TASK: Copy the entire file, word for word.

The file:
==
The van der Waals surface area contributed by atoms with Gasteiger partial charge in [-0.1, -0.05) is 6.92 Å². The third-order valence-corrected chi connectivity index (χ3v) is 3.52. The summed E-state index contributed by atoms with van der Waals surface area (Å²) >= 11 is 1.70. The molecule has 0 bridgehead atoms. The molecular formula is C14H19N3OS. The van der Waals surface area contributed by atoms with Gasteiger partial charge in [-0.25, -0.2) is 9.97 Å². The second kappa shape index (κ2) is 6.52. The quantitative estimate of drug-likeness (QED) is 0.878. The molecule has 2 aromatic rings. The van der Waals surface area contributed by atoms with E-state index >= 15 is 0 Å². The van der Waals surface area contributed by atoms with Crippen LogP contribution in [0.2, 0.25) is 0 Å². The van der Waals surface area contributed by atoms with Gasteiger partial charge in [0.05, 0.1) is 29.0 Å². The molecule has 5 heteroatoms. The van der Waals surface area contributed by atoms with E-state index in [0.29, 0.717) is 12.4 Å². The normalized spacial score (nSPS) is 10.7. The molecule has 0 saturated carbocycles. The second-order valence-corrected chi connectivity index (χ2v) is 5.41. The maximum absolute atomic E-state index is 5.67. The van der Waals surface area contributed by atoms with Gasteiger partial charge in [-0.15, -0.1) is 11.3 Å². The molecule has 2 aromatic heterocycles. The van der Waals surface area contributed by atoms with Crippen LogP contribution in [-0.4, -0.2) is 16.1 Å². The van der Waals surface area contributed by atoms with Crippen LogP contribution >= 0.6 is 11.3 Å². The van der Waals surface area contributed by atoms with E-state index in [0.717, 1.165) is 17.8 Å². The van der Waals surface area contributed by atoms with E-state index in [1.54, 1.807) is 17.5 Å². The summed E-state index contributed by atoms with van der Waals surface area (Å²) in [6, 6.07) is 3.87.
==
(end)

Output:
The van der Waals surface area contributed by atoms with Gasteiger partial charge in [-0.1, -0.05) is 6.92 Å². The third-order valence-corrected chi connectivity index (χ3v) is 3.52. The summed E-state index contributed by atoms with van der Waals surface area (Å²) >= 11 is 1.70. The molecule has 0 bridgehead atoms. The molecular formula is C14H19N3OS. The van der Waals surface area contributed by atoms with Gasteiger partial charge in [-0.25, -0.2) is 9.97 Å². The second kappa shape index (κ2) is 6.52. The quantitative estimate of drug-likeness (QED) is 0.878. The molecule has 2 aromatic rings. The van der Waals surface area contributed by atoms with E-state index >= 15 is 0 Å². The van der Waals surface area contributed by atoms with Crippen LogP contribution in [0.2, 0.25) is 0 Å². The van der Waals surface area contributed by atoms with Gasteiger partial charge in [0.05, 0.1) is 29.0 Å². The molecule has 5 heteroatoms. The van der Waals surface area contributed by atoms with E-state index in [0.29, 0.717) is 12.4 Å². The normalized spacial score (nSPS) is 10.7. The molecule has 0 saturated carbocycles. The second-order valence-corrected chi connectivity index (χ2v) is 5.41. The maximum absolute atomic E-state index is 5.67. The van der Waals surface area contributed by atoms with Gasteiger partial charge in [-0.15, -0.1) is 11.3 Å². The molecule has 2 aromatic heterocycles. The van der Waals surface area contributed by atoms with Crippen LogP contribution in [-0.4, -0.2) is 16.1 Å². The van der Waals surface area contributed by atoms with Crippen LogP contribution >= 0.6 is 11.3 Å². The van der Waals surface area contributed by atoms with E-state index in [0.717, 1.165) is 17.8 Å². The van der Waals surface area contributed by atoms with E-state index in [1.54, 1.807) is 17.5 Å². The summed E-state index contributed by atoms with van der Waals surface area (Å²) in [6, 6.07) is 3.87.